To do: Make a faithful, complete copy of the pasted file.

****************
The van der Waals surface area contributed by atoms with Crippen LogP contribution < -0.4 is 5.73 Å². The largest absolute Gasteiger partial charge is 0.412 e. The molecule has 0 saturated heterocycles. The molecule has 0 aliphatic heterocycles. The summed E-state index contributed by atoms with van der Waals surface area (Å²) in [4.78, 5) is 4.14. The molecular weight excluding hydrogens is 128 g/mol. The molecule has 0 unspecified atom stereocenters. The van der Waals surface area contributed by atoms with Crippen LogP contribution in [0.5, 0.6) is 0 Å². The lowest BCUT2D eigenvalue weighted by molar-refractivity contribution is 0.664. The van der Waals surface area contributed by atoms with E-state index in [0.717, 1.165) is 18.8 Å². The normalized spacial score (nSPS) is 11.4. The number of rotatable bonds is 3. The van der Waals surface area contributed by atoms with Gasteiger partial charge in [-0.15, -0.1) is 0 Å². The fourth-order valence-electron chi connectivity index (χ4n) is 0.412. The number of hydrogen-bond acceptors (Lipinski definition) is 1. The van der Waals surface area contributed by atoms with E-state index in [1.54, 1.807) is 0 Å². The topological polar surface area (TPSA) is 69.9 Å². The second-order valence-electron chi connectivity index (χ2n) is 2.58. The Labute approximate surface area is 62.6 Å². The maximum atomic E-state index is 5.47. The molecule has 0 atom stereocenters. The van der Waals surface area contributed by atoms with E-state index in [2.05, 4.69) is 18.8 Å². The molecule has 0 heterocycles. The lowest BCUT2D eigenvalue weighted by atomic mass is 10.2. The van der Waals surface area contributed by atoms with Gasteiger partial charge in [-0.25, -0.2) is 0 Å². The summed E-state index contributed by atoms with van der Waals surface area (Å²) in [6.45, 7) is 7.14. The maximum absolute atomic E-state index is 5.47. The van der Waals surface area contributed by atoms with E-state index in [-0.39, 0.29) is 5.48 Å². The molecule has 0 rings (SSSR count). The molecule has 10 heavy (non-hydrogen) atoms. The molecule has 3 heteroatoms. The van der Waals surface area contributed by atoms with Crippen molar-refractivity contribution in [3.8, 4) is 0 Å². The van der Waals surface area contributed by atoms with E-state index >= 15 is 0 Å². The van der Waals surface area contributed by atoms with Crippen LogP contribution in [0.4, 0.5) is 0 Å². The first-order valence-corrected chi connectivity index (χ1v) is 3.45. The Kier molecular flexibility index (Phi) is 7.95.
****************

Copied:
The van der Waals surface area contributed by atoms with Crippen LogP contribution < -0.4 is 5.73 Å². The largest absolute Gasteiger partial charge is 0.412 e. The molecule has 0 saturated heterocycles. The molecule has 0 aliphatic heterocycles. The summed E-state index contributed by atoms with van der Waals surface area (Å²) in [4.78, 5) is 4.14. The molecular weight excluding hydrogens is 128 g/mol. The molecule has 0 unspecified atom stereocenters. The van der Waals surface area contributed by atoms with Crippen LogP contribution in [0.5, 0.6) is 0 Å². The lowest BCUT2D eigenvalue weighted by molar-refractivity contribution is 0.664. The van der Waals surface area contributed by atoms with E-state index in [0.717, 1.165) is 18.8 Å². The normalized spacial score (nSPS) is 11.4. The number of rotatable bonds is 3. The van der Waals surface area contributed by atoms with Gasteiger partial charge in [-0.15, -0.1) is 0 Å². The fourth-order valence-electron chi connectivity index (χ4n) is 0.412. The number of hydrogen-bond acceptors (Lipinski definition) is 1. The van der Waals surface area contributed by atoms with E-state index in [1.54, 1.807) is 0 Å². The topological polar surface area (TPSA) is 69.9 Å². The second-order valence-electron chi connectivity index (χ2n) is 2.58. The Labute approximate surface area is 62.6 Å². The maximum atomic E-state index is 5.47. The molecule has 0 atom stereocenters. The van der Waals surface area contributed by atoms with E-state index in [2.05, 4.69) is 18.8 Å². The molecule has 0 heterocycles. The lowest BCUT2D eigenvalue weighted by atomic mass is 10.2. The van der Waals surface area contributed by atoms with Gasteiger partial charge in [-0.25, -0.2) is 0 Å². The summed E-state index contributed by atoms with van der Waals surface area (Å²) in [6.45, 7) is 7.14. The maximum absolute atomic E-state index is 5.47. The van der Waals surface area contributed by atoms with E-state index in [-0.39, 0.29) is 5.48 Å². The molecule has 0 rings (SSSR count). The molecule has 10 heavy (non-hydrogen) atoms. The molecule has 3 heteroatoms. The van der Waals surface area contributed by atoms with Crippen molar-refractivity contribution in [3.8, 4) is 0 Å². The van der Waals surface area contributed by atoms with E-state index >= 15 is 0 Å². The van der Waals surface area contributed by atoms with Crippen LogP contribution in [0.4, 0.5) is 0 Å². The first-order valence-corrected chi connectivity index (χ1v) is 3.45. The Kier molecular flexibility index (Phi) is 7.95.